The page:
John Ratzenberger Bio, Age, Marriage, Children, Net Worth, Movie works, Movies, TV Shows, Finding Dory, Star War

Last Updated on August 7, 2022 by Administrator

John Ratzenberger Bio

John Dezso Ratzenberger best known as John Ratzenberger is an American actor, voice actor, and entrepreneur.He was born on April 6, 1947 Bridgeport, Connecticut, U.S.

He played Cliff Clavin in the TV show Cheers, for which he earned two Emmy nominations, and plays voice roles in Pixar Animation Studios’ films, including Hamm in the Toy Story franchise, The Underminer in The Incredibles franchise, and Mack in the Cars franchise.

He is the only actor to appear in all of Pixar’s feature films, and with minor appearances in major films such as Superman and The Empire Strikes Back, he is one of the most successful actors of all time in terms of box-office receipts.

John Ratzenberger Age

He is 71 years old as of 2019,having been born on April 6, 1947.

John Ratzenberger Height and Weight

He has an estimated height of about 1.75 m and a weight of 68 kg.

John Ratzenberger Family

Ratzenberger was born in Bridgeport, Connecticut, the son of Bertha Veronica (née Grochowski), who worked for Remington Arms, and Dezso Alexander Ratzenberger, a Texaco truck driver. His father was of Austrian and Hungarian descent, and his mother was of Polish ancestry.

John Ratzenberger Marriage

His first marriage to Georgia Stiny lasted for 19 years but ended in divorce in 2004 due to unknown reasons.

Then he dated for nearly four years, to marry Julie Blichfeldt on November 6, 2012.Both Ratzenberger and Blichfeldt are described as “avid outdoors enthusiasts, philanthropists, and activists”.

John Ratzenberger photo

John Ratzenberger Children

Ratzenberger has two children, James John who was born on 1987, and Nina Kathrine who was born on 1989, from his marriage with Georgia Stiny.

John Ratzenberger Education

He attended St. Ann’s School in Bridgeport and Sacred Heart University in Fairfield, Connecticut. He went to the sacred Heart University.

John Ratzenberger Net Worth

He has a net worth of $80 million as an american actor.

John Ratzenberger Career

He began acting as a student at Sacred Heart University. After graduating from college he worked as a carpenter to earn a living while he began his career as a performer. He lived in London for 10 years, touring as a member of an improvisational comedy group and playing minor roles in more than 25 films, including The Empire Strikes Back in 1980, Superman in 1978 and Ragtime in 1981.

After returning to the United States, Ratzenberger auditioned for the television comedy Cheers. During the audition, he suggested creating a talkative, “know-it-all” character to the show’s writers, and showed them what he meant. Thanks to this idea, he was cast as mail carrier Cliff Clavin, a trivia-spouting barfly always dressed in his postal service uniform. He played Cliff for the full run of Cheers, from 1982 through 1993.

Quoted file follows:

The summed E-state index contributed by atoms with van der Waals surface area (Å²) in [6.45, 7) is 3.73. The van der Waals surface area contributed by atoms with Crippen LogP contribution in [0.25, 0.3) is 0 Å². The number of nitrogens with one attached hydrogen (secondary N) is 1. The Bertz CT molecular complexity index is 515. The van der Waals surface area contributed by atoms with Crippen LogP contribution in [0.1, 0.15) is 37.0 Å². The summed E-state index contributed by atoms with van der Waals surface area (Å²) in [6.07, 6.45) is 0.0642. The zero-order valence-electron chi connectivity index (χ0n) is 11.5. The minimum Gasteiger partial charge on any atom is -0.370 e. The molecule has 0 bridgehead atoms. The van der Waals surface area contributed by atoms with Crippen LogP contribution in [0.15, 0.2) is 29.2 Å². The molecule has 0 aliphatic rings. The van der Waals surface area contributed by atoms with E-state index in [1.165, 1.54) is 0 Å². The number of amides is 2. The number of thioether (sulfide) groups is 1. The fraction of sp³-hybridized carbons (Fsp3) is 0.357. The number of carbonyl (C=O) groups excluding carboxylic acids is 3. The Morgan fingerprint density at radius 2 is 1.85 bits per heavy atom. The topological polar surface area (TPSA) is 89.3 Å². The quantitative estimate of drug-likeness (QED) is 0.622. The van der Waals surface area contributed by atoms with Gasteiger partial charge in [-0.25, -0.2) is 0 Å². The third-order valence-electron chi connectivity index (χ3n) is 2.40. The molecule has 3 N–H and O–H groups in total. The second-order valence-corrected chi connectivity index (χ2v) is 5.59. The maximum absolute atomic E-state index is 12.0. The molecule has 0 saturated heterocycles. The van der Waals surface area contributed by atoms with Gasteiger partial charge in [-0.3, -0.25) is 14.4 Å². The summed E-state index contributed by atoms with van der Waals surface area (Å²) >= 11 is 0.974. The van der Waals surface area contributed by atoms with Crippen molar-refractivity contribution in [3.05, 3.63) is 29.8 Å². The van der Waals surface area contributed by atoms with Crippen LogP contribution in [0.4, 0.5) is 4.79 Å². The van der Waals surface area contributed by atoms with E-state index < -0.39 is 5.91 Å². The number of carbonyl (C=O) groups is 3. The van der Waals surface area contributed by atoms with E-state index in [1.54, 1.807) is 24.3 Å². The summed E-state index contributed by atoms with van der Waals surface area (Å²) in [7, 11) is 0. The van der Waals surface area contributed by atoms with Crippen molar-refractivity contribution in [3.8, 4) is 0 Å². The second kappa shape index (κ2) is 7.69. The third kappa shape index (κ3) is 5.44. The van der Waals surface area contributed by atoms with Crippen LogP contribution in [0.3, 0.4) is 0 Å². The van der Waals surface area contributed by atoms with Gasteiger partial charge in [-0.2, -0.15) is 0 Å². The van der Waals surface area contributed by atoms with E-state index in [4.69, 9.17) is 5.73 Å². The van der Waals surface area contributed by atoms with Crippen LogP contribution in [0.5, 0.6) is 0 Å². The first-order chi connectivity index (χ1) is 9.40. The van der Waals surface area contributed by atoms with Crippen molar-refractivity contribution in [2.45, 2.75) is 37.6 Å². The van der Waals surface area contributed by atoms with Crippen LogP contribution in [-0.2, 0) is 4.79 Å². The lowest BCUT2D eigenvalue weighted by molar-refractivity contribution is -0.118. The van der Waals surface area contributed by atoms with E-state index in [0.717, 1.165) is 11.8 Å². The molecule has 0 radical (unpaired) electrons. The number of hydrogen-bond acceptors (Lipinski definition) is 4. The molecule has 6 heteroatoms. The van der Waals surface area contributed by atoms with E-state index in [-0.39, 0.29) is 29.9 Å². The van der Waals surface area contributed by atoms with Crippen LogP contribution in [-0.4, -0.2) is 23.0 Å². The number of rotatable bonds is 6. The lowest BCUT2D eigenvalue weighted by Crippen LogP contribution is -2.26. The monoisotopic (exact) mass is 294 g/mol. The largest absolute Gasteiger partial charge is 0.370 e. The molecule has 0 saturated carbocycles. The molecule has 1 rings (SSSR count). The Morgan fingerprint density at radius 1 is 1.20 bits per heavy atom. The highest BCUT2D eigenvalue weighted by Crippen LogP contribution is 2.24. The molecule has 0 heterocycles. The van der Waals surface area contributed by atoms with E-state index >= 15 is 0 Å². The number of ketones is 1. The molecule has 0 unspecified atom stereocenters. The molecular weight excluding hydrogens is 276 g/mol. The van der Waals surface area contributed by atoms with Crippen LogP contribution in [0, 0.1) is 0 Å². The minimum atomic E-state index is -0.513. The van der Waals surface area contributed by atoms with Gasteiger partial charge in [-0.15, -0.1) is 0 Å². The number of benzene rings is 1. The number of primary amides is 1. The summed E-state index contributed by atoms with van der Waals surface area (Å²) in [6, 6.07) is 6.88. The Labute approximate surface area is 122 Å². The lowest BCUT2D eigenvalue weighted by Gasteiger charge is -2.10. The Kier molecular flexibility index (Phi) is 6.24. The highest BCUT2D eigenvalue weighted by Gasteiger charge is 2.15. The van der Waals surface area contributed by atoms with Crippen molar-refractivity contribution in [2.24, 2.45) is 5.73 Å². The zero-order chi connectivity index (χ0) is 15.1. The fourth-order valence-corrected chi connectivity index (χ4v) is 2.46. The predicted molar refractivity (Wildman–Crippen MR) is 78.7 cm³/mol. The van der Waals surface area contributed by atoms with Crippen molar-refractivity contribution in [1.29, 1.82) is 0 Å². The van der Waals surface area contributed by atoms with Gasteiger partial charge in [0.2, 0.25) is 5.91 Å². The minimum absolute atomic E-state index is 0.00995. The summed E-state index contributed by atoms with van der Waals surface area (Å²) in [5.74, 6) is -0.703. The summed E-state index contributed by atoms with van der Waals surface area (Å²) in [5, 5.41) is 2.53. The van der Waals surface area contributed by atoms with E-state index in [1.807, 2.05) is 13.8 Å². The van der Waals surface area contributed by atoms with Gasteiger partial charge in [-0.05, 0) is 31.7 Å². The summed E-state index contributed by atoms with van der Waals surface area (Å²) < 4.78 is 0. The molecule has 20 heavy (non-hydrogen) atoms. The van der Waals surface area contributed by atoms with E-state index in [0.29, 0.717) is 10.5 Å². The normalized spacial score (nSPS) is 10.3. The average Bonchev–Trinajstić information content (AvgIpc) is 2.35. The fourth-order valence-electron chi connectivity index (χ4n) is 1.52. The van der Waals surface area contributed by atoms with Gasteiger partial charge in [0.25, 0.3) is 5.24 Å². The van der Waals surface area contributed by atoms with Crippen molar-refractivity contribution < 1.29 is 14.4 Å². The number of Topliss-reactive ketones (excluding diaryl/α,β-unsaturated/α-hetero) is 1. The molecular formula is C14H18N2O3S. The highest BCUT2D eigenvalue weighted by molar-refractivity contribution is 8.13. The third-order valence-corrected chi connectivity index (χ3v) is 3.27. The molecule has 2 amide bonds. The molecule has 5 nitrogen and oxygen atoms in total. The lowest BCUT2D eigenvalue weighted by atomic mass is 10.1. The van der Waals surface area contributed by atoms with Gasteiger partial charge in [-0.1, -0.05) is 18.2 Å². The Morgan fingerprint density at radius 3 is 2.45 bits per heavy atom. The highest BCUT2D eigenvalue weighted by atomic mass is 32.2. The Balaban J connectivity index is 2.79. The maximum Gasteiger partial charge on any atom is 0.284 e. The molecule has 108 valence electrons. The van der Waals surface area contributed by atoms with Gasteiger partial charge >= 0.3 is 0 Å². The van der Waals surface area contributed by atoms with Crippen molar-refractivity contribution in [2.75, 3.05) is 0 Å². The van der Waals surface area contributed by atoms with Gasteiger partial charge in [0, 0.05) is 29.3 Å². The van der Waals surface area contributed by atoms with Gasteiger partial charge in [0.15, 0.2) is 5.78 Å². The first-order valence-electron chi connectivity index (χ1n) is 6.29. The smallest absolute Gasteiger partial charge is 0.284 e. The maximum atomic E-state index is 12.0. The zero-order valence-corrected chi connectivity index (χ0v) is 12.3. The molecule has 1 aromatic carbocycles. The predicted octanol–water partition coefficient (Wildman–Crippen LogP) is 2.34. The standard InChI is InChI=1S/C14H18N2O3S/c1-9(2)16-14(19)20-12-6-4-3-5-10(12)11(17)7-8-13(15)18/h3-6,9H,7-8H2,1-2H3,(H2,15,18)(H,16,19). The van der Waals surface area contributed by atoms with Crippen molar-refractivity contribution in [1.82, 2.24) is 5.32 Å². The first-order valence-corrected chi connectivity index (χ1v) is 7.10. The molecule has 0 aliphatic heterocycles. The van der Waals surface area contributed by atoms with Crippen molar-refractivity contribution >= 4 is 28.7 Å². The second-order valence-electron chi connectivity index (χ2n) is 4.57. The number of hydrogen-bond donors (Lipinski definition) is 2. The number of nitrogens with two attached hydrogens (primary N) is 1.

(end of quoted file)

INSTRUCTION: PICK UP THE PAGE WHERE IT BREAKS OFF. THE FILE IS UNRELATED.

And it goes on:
In the mid-1990s, Ratzenberger began providing voices for animated characters in Pixar’s feature films. Among various roles, he played Hamm, the piggy bank in 1995’s Toy Story and its two sequels; the Abominable Snowman in Monsters, Inc.; Mack Truck in Cars; the waiter Mustafa in Ratatouille; and Construction Foreman Tom in Up. Ratzenberger has performed in every Pixar movie released from 1995 to 2012, and is slated to perform in the corporation’s future films.

Ratzenberger still makes regular television appearances. He performed on Dancing with the Stars in 2007. From 2004 to 2008, he produced and hosted the Travel Channel documentary series Made in America, for which he traveled nationwide, visiting American manufacturers and learning how everyday items are made. He also wrote a tie-in book about the series, We’ve Got it Made in America: A Common Man’s Salute to an Uncommon Country which was published in 2006.

John Ratzenberger Activism

Beyond his acting career, Ratzenberger has spoken out on a number of social issues. As a co-owner of the company Eco-Pack, he produced environmentally conscious packaging materials.

He also co-founded Nuts, Bolts & Thingamajigs, a foundation aimed at encouraging young people to explore careers in manufacturing, and is involved in the nationwide Mobile Outreach Skills Training program. Additionally, he has worked to raise awareness of juvenile diabetes.

John Ratzenberger Movie works

  • Guest starred as Walter Brewster in an episode of Magnum, P.I. in 1984
  • Appeared in the sitcom Sabrina the Teenage Witch as Bob or Santa Claus (1997)
  • Hosted the Travel Channel TV series John Ratzenberger’s Made in America, about things made in the USA (2003–2008)
  • Guest-starred in four episodes of the first season of John Ritter’s sitcom 8 Simple Rules as Paul Hennessy’s overly friendly neighbor Fred Doyle
  • Hosts the Wildcard section in the PC version of the board game Trivial Pursuit
  • Also appeared on That ’70s Show as Glen, a man stuck in an awful marriage with his high-school sweetheart whose negative example gives Eric second thoughts about marrying Donna
  • Played Thomas Foy in the TV movie The Pennsylvania Miners’ Story
  • As Shelly Cole star in The Village Barbershop (2008), written and directed by Chris Ford[22]
  • An appearance in Bill Nye the Science Guy
  • Provided the voice of Rigger in the animated series Captain Planet and the Planeteers
  • Made an appearance on British show Live from Studio Five (February 17, 2010).
  • Appeared in television commercials for the Pitney Bowes personal post office, ended every commercial saying “Hey, I look good in red!”